June 2018 saw an important development for Georgian typography: after many years of exchanging letters, the Unicode World Standard included glyphs for Mtavruli, one of Georgian scripts which can be (although just barely) compared to capital letters in Cyrillic or Latin. The writing system always uses lowercase, but there is a style which Georgians apply as all caps, and that is exactly Mtavruli — without ascenders and descenders, all glyphs being the same height. It is widely used for titles, but the script used to have no encoding in Unicode. To emphasize a text in capital letters, one had to change a font.
Before the Mtavruli update, Unicode was already fitted with three Georgian writing systems: Asomtavruli, Nuskhuri, and Mkhedruli. The first two are ancient church scripts, now mostly used by Georgian Orthodox Church in iconography, religious wall paintings and elsewhere when it’s crucial to emphasize ancientness — pretty much like uncial and semi-uncial in Latin. In ordinary life, Georgians use mostly Mkhedruli — it goes back to the 11th century when the script was used in the majority of non-religious, secular texts, as it is easier to read.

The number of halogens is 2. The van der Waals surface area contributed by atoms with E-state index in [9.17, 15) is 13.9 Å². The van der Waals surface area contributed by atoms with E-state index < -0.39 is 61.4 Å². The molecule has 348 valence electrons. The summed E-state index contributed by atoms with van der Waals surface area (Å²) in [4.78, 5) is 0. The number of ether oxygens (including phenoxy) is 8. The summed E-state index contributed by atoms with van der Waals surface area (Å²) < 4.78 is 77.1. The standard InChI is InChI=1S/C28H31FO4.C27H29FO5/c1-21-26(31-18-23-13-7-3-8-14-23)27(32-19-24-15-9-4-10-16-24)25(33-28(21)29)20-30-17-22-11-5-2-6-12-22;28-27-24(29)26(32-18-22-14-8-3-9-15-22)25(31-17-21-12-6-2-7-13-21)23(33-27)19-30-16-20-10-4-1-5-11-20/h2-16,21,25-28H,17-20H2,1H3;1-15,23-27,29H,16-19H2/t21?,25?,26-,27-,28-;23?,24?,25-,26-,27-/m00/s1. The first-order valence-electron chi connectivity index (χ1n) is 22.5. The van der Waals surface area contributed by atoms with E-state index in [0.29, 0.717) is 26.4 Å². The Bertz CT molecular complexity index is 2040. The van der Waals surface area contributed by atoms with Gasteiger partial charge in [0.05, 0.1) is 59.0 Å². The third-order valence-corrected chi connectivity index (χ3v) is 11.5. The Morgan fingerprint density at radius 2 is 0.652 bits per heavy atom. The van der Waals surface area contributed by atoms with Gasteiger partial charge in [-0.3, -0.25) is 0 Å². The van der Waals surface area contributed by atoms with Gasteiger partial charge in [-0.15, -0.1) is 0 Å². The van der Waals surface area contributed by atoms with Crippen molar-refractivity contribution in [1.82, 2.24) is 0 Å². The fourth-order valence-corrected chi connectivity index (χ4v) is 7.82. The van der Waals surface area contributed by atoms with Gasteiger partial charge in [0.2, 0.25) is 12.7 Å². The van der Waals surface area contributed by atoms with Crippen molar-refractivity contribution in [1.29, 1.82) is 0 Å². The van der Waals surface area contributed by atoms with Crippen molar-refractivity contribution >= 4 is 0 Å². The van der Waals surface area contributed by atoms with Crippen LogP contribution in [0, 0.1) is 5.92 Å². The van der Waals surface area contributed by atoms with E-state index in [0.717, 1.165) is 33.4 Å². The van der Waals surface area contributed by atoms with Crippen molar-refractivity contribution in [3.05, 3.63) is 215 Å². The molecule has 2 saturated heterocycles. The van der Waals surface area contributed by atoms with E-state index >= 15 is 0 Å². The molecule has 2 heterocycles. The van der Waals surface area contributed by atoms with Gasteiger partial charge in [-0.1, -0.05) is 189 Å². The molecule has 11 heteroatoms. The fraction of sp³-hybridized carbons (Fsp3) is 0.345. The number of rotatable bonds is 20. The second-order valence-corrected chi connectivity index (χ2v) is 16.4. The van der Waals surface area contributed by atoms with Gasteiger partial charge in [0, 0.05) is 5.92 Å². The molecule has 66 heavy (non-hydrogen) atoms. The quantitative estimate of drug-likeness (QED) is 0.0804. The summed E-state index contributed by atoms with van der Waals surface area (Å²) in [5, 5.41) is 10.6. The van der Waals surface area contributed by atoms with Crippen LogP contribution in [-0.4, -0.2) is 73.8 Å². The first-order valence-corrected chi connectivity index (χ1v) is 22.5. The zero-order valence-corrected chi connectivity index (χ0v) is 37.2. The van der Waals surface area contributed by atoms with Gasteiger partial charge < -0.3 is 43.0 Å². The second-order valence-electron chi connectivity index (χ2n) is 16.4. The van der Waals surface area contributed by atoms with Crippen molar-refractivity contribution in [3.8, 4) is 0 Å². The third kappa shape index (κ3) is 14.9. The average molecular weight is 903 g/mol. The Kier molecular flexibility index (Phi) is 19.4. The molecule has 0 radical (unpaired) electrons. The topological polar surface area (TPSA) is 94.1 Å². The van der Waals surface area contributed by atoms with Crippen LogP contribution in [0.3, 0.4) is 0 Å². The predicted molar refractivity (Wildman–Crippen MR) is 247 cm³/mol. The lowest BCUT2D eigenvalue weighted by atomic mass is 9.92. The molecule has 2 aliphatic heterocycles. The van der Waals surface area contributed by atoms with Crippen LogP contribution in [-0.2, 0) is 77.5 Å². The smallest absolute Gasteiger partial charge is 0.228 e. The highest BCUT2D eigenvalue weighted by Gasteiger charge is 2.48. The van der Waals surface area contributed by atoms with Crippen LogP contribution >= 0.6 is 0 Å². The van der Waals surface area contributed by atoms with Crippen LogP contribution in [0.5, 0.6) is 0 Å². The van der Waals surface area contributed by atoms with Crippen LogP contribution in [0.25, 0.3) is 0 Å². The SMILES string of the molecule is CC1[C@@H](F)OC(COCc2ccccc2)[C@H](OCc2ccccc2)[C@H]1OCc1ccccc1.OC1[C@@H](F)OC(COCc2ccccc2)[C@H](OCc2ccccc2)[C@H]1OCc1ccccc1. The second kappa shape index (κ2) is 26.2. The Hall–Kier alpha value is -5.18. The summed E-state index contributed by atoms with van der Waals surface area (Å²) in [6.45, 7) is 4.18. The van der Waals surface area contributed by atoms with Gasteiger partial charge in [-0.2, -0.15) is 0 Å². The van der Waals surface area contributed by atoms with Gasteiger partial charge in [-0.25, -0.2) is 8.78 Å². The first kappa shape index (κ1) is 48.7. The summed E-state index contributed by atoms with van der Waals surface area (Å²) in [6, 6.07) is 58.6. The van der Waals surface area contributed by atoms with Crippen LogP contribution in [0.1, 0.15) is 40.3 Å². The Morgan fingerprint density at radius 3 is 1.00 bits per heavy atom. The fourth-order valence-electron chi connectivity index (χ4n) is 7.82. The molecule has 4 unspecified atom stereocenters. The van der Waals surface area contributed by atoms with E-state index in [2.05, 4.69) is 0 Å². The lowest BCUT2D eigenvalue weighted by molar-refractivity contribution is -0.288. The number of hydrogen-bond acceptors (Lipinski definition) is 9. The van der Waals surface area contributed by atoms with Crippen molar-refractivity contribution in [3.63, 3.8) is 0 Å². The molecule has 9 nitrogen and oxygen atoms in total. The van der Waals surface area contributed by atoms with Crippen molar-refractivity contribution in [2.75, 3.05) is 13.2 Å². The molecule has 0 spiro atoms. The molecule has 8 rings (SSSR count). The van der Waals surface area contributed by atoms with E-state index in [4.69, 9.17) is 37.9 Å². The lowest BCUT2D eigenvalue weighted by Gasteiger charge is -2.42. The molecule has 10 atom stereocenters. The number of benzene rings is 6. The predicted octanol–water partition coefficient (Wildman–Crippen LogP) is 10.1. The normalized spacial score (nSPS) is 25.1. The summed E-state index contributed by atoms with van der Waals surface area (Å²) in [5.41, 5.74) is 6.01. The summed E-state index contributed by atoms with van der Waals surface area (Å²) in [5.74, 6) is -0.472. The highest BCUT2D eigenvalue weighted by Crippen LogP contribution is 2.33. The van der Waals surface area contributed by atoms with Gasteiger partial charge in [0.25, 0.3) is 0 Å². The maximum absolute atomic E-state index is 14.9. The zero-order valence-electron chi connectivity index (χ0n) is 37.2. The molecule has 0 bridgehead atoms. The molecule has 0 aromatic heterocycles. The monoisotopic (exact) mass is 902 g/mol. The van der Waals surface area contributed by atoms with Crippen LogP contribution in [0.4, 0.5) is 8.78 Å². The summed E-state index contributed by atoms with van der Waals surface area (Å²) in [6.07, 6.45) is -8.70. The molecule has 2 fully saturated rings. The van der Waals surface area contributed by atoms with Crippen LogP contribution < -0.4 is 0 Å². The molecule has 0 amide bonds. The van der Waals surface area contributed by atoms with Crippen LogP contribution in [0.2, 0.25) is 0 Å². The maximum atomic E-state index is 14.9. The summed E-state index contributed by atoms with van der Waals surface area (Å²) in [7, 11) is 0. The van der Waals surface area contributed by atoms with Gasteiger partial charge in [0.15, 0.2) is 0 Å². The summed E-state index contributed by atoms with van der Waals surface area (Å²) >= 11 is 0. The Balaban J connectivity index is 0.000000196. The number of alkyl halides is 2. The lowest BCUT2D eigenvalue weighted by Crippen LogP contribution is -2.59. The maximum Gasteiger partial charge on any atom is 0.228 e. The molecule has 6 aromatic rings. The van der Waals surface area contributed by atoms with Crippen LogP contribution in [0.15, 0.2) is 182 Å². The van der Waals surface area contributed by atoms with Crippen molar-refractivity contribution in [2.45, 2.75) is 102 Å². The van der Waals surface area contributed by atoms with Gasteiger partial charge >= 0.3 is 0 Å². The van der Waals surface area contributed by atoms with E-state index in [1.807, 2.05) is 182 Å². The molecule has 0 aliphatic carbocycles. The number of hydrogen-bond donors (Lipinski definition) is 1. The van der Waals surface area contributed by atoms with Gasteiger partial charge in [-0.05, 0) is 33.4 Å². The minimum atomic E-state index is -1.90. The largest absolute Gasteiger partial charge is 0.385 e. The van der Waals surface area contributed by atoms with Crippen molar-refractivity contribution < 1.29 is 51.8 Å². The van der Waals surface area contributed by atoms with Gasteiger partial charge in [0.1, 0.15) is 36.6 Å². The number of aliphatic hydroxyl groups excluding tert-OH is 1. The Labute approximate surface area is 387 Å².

Gospel written in Asomtavruli, 9th century AD Psalm written in Asomtavruli, 10th century AD ![nus1]Selected passages from the Gospel, written in Asomtavruli, 15–15th century AD Will of the king Davit 4th to the Shio-Mgvime monastery, written in Nuskhuri, 12th century AD
Images from the National Archives of Georgia
As compared to Asomtavruli and Nuskhuri, which have both uppercase and lowercase letters, Mkhedruli always had only one case. It was not until the middle of the XIXth century that Mtavruli saw creation of particular typefaces for capital letters. With the use of Mtavruli, Georgian educator and writer Iakob Gogebashvili typeset his Deda Ena — illustrated children’s primer, later used for teaching children how to read and to write in all Georgian schools. Georgian typewriters were equipped with both Mkhedruli and Mtavruli, similarly with lower- and uppercase in other scripts. But since the 1920s Mtavruli was applied only in typesetting titles and other all-caps situations.
Deda Ena, 1900. Titles are set in Mtavruli, as well as first letter of each new sentence
Mtavruli and Mkhedruli (above and below, respectfully) at H&M in Tbilisi. The bespoke Georgian font was designed by Akaki Razmadze